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The effects of frequency-dependent quasar variability on the celestial reference frame
journal contributionposted on 2023-05-18, 01:13 authored by Stanislav ShabalaStanislav Shabala, Rogers, J, Jamie McCallumJamie McCallum, Titov, OA, Blanchard, J, James LovellJames Lovell, Christopher WatsonChristopher Watson
We examine the relationship between source position stability and astrophysical properties of radio-loud quasars making up the International Celestial Reference Frame (ICRF2). Understanding this relationship is important for improving quasar selection and analysis strategies, and therefore reference frame stability. We construct flux density time series, known as light curves, for 95 of the most frequently observed ICRF2 quasars at both the 2.3 and 8.4 GHz geodetic very long baseline interferometry (VLBI) observing bands. Because the appearance of new quasar components corresponds to an increase in quasar flux density, these light curves alert us about potential changes in source structure before they appear in VLBI images. We test how source position stability depends on three astrophysical parameters: (1) flux density variability at X band; (2) time lag between flares in S and X bands; (3) spectral index root-mean-square (rms), defined as the variability in the ratio between S and X band flux densities. We find that the time lag between S and X band light curves provides a good indicator of position stability: sources with time lags < 0.06 years are significantly more stable (> 20 % improvement in weighted rms) than sources with larger time lags. A similar improvement is obtained by observing sources with low (< 0.12) spectral index variability. On the other hand, there is no strong dependence of source position stability on flux density variability in a single frequency band. These findings can be understood by interpreting the time lag between S and X band light curves as a measure of the size of the source structure. Monitoring of source flux density at multiple frequencies therefore appears to provide a useful probe of quasar structure on scales important to geodesy. The observed astrometric position of the brightest quasar component (the core) is known to depend on observing frequency. We show how multi-frequency flux density monitoring may allow the dependence on frequency of the relative core positions along the jet to be elucidated. Knowledge of the position–frequency relation has important implications for current and future geodetic VLBI programs, as well as the alignment between the radio and optical celestial reference frames.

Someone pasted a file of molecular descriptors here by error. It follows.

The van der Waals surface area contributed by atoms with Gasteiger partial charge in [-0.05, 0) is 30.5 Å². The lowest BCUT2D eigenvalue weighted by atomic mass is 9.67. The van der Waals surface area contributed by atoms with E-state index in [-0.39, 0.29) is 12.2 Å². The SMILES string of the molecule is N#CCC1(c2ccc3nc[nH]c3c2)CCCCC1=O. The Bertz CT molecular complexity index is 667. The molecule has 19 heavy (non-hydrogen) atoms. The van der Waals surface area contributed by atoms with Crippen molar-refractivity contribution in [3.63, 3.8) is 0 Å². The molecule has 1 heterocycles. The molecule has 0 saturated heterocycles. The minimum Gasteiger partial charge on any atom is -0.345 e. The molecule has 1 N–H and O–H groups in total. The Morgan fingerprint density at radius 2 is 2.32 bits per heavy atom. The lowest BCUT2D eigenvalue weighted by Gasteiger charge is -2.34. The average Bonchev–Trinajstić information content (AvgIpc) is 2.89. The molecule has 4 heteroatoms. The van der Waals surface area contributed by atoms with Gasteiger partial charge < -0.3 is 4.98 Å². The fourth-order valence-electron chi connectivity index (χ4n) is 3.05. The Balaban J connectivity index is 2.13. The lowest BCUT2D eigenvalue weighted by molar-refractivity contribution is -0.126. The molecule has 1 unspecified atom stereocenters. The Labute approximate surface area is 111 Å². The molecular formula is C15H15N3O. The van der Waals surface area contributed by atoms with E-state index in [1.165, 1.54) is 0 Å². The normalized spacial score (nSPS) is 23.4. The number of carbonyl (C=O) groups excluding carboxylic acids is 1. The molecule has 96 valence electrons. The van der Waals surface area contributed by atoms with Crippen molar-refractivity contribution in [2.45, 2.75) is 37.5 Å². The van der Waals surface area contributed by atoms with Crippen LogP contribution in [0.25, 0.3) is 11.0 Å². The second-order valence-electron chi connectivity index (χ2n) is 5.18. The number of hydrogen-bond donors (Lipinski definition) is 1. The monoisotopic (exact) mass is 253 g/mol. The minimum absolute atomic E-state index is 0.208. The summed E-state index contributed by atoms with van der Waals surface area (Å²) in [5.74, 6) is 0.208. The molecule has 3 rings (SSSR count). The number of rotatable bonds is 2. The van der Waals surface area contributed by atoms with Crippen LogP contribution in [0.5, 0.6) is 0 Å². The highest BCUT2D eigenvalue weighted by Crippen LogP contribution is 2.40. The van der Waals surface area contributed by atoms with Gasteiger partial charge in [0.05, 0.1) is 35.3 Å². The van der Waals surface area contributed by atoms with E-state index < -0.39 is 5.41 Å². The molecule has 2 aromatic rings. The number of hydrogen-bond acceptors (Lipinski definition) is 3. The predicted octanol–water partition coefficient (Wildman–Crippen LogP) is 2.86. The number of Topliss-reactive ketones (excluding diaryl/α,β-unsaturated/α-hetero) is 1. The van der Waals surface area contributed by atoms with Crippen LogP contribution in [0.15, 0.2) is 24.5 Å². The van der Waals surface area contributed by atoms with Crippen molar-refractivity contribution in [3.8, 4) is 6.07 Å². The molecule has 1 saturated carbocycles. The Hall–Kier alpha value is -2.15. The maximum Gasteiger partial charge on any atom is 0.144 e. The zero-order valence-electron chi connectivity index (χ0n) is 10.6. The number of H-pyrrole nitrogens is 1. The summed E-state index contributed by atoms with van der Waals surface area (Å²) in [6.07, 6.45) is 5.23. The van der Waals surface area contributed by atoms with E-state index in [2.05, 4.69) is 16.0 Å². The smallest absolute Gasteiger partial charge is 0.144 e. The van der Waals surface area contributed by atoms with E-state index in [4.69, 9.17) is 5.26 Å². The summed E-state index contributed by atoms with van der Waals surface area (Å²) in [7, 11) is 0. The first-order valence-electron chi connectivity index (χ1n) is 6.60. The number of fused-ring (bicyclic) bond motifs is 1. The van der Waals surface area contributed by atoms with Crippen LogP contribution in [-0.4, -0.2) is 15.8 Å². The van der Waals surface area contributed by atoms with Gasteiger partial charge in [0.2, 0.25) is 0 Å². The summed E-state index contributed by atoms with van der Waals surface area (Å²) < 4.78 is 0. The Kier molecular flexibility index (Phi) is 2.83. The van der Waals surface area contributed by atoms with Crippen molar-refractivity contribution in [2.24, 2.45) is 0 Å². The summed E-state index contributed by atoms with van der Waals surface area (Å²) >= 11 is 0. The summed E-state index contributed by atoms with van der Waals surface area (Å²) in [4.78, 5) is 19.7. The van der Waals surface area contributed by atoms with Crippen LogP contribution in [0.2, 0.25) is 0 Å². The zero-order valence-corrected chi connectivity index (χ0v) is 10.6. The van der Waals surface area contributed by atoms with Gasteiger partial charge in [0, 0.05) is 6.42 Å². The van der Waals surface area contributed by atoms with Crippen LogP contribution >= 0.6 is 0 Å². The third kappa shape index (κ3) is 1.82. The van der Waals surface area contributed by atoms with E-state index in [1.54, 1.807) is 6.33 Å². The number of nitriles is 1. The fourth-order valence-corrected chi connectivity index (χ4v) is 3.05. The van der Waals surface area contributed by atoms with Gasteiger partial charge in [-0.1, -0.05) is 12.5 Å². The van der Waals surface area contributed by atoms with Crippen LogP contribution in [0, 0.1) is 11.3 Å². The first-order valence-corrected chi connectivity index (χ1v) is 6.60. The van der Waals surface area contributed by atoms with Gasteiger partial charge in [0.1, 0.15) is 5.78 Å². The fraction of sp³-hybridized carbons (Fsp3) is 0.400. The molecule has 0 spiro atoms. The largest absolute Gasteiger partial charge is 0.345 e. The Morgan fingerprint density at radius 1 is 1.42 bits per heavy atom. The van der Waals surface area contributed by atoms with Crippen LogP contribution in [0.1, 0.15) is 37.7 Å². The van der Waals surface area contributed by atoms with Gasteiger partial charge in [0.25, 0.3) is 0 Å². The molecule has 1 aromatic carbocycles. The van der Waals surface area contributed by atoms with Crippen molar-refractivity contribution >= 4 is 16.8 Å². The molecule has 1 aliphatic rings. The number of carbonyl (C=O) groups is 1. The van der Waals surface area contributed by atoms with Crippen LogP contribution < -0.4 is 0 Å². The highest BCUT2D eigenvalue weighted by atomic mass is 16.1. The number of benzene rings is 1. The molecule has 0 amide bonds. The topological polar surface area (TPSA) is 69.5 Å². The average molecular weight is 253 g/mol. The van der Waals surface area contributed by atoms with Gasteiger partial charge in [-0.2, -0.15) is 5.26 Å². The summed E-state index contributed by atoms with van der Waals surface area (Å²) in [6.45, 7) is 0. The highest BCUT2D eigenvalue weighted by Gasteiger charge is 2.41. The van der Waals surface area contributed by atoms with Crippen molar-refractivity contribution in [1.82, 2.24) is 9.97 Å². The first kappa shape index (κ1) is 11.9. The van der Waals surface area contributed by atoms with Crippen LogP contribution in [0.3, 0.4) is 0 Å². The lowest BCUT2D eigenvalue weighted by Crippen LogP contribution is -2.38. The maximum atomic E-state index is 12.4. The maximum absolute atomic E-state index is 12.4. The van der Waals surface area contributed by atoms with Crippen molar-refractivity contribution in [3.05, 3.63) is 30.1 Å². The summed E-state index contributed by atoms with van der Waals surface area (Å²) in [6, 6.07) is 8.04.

Publication titleJournal of Geodesy
Department/SchoolSchool of Natural Sciences
Place of publication175 Fifth Ave, New York, USA, Ny, 10010
Rights statementCopyright 2014 Springer-Verlag